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Coordinator Joe Woods knows he’s under pressure to produce with lots of talent added to defense

BEREA — With great players comes great pressure.

The NFL’s version of Peter Parker’s “with great power comes great responsibility” may not be as philosophical, but it certainly applies to defensive coordinator Joe Woods.

He isn’t running from the pressure.

“I will be honest with you, it is the NFL. I have been in the hot seat for 30 years,” Woods said Thursday on Zoom after the final practice of minicamp. “You keep your job based on how your players, your position or your unit performs. This is a show-me game.


“That is the NFL, and I have to produce. I am in charge of the defense, and I am excited about it. The players we acquired, I am excited to get going and really hopefully play better defense than we did last year.”

Woods, who was handcuffed by injuries and a lack of depth in his first season with the Browns, spent the offseason celebrating.

First in free agency and then through the draft, general manager Andrew Berry stocked the defense with talent. He went after players with the body types, skill sets and versatility to fit Woods’ scheme and vision.

“Very excited — not only me, the whole entire defensive staff,” Woods said. “I feel like AB and the scouts did a great job in free agency and a great job in the draft, just in terms of bringing in talented players at key positions. We are excited about the future and can’t wait to get training camp going.”

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The overhaul of the defense included a free agent spending spree that landed safety John Johnson III, ends Jadeveon Clowney and Takkarist McKinley, tackle Malik Jackson, linebacker Anthony Walker Jr. and nickelback Troy Hill. The first two picks of the draft brought cornerback Greg Newsome II and linebacker Jeremiah Owusu-Koramoah.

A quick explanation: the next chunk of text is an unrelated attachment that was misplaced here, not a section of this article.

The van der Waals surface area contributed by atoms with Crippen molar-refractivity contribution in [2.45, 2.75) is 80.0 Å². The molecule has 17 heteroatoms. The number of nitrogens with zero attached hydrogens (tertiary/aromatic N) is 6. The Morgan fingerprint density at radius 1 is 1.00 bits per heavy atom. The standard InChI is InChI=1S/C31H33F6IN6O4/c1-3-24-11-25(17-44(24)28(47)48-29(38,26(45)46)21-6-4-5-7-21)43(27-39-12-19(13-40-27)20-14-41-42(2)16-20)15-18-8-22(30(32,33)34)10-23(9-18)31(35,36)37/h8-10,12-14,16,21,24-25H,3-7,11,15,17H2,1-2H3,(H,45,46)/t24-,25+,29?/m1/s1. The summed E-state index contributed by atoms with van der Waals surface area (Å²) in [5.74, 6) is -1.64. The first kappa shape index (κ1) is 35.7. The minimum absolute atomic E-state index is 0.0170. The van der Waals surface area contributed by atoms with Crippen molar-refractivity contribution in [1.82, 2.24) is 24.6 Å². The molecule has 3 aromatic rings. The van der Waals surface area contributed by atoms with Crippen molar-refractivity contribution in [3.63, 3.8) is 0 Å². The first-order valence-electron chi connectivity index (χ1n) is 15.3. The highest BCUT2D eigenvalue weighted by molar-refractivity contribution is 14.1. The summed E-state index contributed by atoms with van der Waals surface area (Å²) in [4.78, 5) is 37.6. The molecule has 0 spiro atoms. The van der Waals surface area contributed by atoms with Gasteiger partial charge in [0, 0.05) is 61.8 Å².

With holdovers defensive end Myles Garrett and cornerback Denzel Ward and the expected return of safety Grant Delpit and cornerback Greedy Williams after missing all of last season with injuries, Woods’ defense is projected to be on even footing with the high-powered offense on a team with Super Bowl expectations.

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The pressure is on.

“I am on the hot seat. We are all on the hot seat,” coach Kevin Stefanski said Wednesday. “The second we are in this building, we have to fight for everything we get. We are earning it every day.”

The defense dealt with injuries throughout last season, starting with Delpit (Achilles) and Williams (shoulder) going down for the season Aug. 24 during training camp. Garrett and Ward missed time during the season, as did safety Ronnie Harrison Jr.

The defense ranked 21st in scoring (26.2 points), 17th in yards (358), 22nd against the pass (248), ninth against the run (111), 23rd on third down (43.9 percent converted) and 31st on fourth down (81.5 percent).

Woods built his career as a secondary coach and was forced to piece together rotations. He coached under highly respected coordinator Wade Phillips in Denver and prefers to use five or six defensive backs in key situations but didn’t have the bodies to execute his system.